In the illustrated embodiment, the trigger event process 600 determines if the trigger event 418 stored in the auto reload profile 412 is a date-based trigger event. In other words, the trigger event process 600 determines whether the SVC holder set an account preference to automatically reload his or her account upon a particular date and/or time. If so, the trigger event process 600 continues at decision block 608 to determine whether the current date is equal to the reload date specified by trigger event 418 stored in profile 412 for the SVC in question. This includes, for example, determining whether the current date is a certain day of the week or month that matches the reload preferences represented in the trigger data 418 of the auto reload profile 412, such as Monday of each week, or the first of each month, etc.

If the trigger event is not date-based, the trigger event process 600 continues to decision block 606 to determine if the trigger event is balance-based. In other words, the trigger event process 600 determines whether the SVC holder set an account preference to automatically reload his or her account based on a particular account balance. If so, the trigger event process 600 continues at decision block 610 to determine whether the current balance has fallen below a reload threshold balance specified by the trigger event data 418 of the auto reload profile 412 for the SVC in question. Other criteria for comparing the balances may be employed without departing from the claims that follow, such as determining instead whether the current balance has reached or fallen below the threshold amount.

Returning to decision block 606, if the trigger event is neither date- or balance-based, the illustrated embodiment of the trigger event processing subroutine 600 simply defaults to setting the trigger event flag off in a preparatory block 614.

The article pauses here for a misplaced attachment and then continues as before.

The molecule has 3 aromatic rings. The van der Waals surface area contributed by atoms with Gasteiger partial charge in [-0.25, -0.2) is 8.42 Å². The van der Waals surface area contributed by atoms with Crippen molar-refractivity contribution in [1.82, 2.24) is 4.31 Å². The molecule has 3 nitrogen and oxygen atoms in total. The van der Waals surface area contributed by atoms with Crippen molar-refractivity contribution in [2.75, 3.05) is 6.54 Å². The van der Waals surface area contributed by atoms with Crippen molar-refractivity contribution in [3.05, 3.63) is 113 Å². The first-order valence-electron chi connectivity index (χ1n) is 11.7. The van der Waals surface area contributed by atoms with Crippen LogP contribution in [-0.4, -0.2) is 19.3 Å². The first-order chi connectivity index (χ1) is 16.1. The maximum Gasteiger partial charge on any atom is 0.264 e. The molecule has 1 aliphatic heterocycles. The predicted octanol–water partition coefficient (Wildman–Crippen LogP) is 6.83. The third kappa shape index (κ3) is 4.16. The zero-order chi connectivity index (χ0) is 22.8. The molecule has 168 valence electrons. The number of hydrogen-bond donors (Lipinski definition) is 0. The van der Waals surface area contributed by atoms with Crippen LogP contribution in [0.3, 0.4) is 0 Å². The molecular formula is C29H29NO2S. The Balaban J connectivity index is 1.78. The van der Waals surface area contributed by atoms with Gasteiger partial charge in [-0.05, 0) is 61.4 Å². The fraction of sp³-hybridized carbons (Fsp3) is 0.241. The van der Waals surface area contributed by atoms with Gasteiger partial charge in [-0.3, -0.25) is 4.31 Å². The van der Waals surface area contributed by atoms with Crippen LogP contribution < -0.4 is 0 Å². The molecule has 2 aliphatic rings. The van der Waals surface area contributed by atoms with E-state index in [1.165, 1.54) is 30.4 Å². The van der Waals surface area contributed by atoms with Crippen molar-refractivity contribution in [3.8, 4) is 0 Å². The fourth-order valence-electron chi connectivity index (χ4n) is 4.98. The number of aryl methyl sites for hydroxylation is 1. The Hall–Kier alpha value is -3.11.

When the trigger event process 600 has determined that the triggering event has occurred (e.g., current date equals reload in decision block 608 or current balance is less than reload a threshold in decision block 610), the process continues at preparatory block 612 to set the trigger event flag on. If such an event has not occurred, the process continues at preparatory block 614 to set the trigger event flag off. In either case, the trigger event process 600 returns in block 616 to complete the automatic reload process 500 picking up at decision block 514.

At decision block 514, the automatic reload process 500 determines whether the trigger event has occurred using the results from the trigger event processing subroutine 600. If not, the automatic reload process 500 ends at termination block 516 without reloading the SVC. The automatic reload process 500 can then be repeated for another SVC account.

If the trigger event has occurred, the automatic reload process 500 continues at decision block 518 to determine whether proceeding with incrementing the current SVC account balance with the reload amount 420 is within the maximum limit set by the SVC system 100 for the SVC. If not, the automatic reload process 500 continues to block 532 in FIG. 5B to notify the SVC user, typically the SVC card holder, that the auto reload process could not be completed because the maximum account balance allowed by the retailer would be exceeded.